I dropped another little bomb.
“If a private or foreign bank, say HDFC or Citi, had your veto power, what do you think it would have done?”
The realisation dawned on some people, and I pushed the point home.
“It would squeeze the customer for the last drop of blood, and hike rates and fees as much as it could – not agree to cuts like you people did. In negotiation, if you have power, you need to use it.”
My partner (trainer) sensed the uneasy atmosphere and quickly announced a tea break, ahead of schedule.
In each of the subsequent sessions—at Chennai, Delhi, and Kolkata—almost exactly the same thing happened. Most of the ‘bankers’ gave in to their ‘customer’, and the confidence in SBI’s veto power was universal.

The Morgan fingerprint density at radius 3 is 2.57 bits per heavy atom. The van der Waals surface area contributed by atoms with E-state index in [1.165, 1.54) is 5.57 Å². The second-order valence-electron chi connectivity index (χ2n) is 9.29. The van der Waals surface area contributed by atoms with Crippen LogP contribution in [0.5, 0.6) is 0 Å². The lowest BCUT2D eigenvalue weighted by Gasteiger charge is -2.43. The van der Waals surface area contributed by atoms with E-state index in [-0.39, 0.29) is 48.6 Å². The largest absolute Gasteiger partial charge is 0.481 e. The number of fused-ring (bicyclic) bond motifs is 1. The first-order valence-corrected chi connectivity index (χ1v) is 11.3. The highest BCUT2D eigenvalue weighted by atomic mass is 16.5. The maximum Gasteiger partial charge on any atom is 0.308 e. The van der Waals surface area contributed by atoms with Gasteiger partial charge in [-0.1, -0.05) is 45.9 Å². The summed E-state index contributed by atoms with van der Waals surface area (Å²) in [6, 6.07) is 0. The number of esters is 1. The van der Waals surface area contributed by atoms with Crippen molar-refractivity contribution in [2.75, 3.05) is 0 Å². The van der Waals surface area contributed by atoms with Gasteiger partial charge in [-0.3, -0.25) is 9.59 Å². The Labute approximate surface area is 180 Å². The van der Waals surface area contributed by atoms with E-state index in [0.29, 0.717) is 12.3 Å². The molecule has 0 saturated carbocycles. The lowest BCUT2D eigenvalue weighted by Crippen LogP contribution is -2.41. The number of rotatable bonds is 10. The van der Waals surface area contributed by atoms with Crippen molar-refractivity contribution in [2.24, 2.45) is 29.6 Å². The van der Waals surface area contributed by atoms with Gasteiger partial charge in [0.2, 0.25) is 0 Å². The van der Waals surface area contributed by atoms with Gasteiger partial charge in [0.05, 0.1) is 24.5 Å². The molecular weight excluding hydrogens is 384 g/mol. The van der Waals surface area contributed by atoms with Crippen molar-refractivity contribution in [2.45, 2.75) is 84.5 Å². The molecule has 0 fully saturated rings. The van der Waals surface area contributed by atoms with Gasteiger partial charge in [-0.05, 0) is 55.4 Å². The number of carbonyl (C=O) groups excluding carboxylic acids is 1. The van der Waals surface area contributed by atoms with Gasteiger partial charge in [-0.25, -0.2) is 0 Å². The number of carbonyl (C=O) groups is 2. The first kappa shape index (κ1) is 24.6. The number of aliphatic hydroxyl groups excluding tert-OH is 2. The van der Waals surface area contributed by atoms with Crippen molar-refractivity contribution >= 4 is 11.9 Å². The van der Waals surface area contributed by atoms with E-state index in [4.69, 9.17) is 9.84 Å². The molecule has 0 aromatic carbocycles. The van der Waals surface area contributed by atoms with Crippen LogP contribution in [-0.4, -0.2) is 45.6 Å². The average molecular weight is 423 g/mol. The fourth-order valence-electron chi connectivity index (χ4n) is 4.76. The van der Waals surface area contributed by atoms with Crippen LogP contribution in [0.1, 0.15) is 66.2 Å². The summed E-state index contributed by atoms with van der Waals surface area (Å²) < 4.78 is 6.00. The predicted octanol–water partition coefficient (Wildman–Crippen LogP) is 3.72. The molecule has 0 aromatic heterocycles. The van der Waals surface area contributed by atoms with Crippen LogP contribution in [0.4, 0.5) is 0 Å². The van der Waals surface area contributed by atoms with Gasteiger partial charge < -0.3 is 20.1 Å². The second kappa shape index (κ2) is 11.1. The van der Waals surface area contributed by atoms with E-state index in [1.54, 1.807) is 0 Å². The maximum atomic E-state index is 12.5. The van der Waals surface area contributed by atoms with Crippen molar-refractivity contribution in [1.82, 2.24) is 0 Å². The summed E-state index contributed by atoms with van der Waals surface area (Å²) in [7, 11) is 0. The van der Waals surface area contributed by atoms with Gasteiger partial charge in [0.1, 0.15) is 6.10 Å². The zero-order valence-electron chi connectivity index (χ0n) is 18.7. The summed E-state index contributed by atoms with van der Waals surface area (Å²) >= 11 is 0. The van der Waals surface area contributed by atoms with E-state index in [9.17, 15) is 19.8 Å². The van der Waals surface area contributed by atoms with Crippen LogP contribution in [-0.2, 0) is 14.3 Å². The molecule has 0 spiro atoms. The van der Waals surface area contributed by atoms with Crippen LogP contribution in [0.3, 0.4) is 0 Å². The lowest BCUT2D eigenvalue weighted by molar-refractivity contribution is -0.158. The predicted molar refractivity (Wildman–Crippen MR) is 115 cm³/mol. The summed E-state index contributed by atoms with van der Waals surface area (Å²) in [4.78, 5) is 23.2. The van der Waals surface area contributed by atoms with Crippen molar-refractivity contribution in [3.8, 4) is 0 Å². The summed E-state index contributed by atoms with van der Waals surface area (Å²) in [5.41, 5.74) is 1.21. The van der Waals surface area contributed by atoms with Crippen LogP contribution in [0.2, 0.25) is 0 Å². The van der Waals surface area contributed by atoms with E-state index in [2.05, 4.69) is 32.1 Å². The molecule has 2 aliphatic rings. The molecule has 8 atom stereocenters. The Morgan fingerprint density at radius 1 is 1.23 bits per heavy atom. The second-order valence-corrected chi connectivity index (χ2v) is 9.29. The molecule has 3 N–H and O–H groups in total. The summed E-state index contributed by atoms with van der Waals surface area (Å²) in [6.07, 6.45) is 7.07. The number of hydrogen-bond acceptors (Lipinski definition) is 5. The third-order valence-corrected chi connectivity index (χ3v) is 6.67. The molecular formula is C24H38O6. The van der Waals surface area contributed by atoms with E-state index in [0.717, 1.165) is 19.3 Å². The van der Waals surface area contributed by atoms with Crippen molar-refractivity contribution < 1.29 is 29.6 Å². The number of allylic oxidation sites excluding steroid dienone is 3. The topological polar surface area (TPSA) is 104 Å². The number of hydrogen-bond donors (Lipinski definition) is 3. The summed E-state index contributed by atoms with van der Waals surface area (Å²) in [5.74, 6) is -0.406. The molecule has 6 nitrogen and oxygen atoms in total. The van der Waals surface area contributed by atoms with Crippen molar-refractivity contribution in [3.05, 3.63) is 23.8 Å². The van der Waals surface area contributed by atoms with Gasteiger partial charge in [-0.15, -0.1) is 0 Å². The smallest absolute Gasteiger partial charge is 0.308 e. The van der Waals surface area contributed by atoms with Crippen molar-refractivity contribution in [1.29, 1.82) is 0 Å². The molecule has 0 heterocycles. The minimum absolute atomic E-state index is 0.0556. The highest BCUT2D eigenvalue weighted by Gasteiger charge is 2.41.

Thus, within the same select band of corporate bankers, and across all territories in India, I saw two opposite SBIs—a diffident bank, anxious to retain its customer at the cost of income, and a proud bank, conscious of its overwhelming power in the corporate banking world.
This was not inconsistency between different sections of the bank—e.g., customer service at a prime non-resident Indian (NRI) branch and a small branch in a metro—but within a very niche segment of the Bank and in similar groups of people, pan-India.
All these encounters have told me that one thing about SBI is undeniable—inconsistency.
The most successful companies across the world are all known for their consistent quality and performance.
- Toyota cars have the same superior build quality, irrespective of where they are built.
- McDonald’s is present in 120+ countries, operating 37,000+ restaurants with 200,000+ employees yet its fries taste the same wherever in the world you may be.